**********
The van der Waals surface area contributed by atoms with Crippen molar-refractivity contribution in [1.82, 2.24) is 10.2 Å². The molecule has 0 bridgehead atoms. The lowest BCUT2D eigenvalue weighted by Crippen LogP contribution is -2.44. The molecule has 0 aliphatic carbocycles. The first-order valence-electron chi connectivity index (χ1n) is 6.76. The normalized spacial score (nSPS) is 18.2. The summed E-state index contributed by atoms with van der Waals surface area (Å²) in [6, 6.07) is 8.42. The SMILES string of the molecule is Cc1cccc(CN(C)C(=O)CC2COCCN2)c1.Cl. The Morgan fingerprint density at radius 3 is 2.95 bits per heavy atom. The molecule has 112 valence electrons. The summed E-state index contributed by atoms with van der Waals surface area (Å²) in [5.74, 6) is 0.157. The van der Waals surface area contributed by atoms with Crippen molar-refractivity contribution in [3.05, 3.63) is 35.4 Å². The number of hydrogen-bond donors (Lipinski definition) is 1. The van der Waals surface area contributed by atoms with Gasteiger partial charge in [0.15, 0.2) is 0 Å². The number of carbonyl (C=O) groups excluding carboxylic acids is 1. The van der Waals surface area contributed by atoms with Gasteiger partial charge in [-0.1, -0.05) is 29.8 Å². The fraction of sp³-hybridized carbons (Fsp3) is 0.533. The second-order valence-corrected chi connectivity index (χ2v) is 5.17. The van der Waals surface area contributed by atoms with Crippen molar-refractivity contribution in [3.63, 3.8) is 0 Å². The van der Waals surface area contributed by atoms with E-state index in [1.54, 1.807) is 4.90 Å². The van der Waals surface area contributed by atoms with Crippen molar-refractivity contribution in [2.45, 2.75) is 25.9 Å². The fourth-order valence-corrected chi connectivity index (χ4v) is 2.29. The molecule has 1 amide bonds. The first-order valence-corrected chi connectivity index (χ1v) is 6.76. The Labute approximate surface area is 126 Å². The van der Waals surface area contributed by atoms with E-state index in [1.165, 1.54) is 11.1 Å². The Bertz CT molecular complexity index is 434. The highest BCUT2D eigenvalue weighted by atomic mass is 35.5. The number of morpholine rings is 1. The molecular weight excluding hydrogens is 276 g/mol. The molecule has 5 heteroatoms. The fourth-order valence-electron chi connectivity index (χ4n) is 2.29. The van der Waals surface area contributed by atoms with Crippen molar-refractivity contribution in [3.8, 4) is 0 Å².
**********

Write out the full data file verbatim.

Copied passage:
The van der Waals surface area contributed by atoms with Crippen molar-refractivity contribution in [1.82, 2.24) is 10.2 Å². The molecule has 0 bridgehead atoms. The lowest BCUT2D eigenvalue weighted by Crippen LogP contribution is -2.44. The molecule has 0 aliphatic carbocycles. The first-order valence-electron chi connectivity index (χ1n) is 6.76. The normalized spacial score (nSPS) is 18.2. The summed E-state index contributed by atoms with van der Waals surface area (Å²) in [6, 6.07) is 8.42. The SMILES string of the molecule is Cc1cccc(CN(C)C(=O)CC2COCCN2)c1.Cl. The Morgan fingerprint density at radius 3 is 2.95 bits per heavy atom. The molecule has 112 valence electrons. The summed E-state index contributed by atoms with van der Waals surface area (Å²) in [5.74, 6) is 0.157. The van der Waals surface area contributed by atoms with Crippen molar-refractivity contribution in [3.05, 3.63) is 35.4 Å². The number of hydrogen-bond donors (Lipinski definition) is 1. The van der Waals surface area contributed by atoms with Gasteiger partial charge in [0.15, 0.2) is 0 Å². The number of carbonyl (C=O) groups excluding carboxylic acids is 1. The van der Waals surface area contributed by atoms with Gasteiger partial charge in [-0.1, -0.05) is 29.8 Å². The fraction of sp³-hybridized carbons (Fsp3) is 0.533. The second-order valence-corrected chi connectivity index (χ2v) is 5.17. The van der Waals surface area contributed by atoms with Crippen molar-refractivity contribution in [3.63, 3.8) is 0 Å². The van der Waals surface area contributed by atoms with E-state index in [1.54, 1.807) is 4.90 Å². The van der Waals surface area contributed by atoms with Crippen molar-refractivity contribution in [2.45, 2.75) is 25.9 Å². The fourth-order valence-corrected chi connectivity index (χ4v) is 2.29. The molecule has 1 amide bonds. The first-order valence-corrected chi connectivity index (χ1v) is 6.76. The Labute approximate surface area is 126 Å². The van der Waals surface area contributed by atoms with E-state index in [1.165, 1.54) is 11.1 Å². The Bertz CT molecular complexity index is 434. The highest BCUT2D eigenvalue weighted by atomic mass is 35.5. The number of morpholine rings is 1. The molecular weight excluding hydrogens is 276 g/mol. The molecule has 5 heteroatoms. The fourth-order valence-electron chi connectivity index (χ4n) is 2.29. The van der Waals surface area contributed by atoms with Crippen molar-refractivity contribution in [3.8, 4) is 0 Å².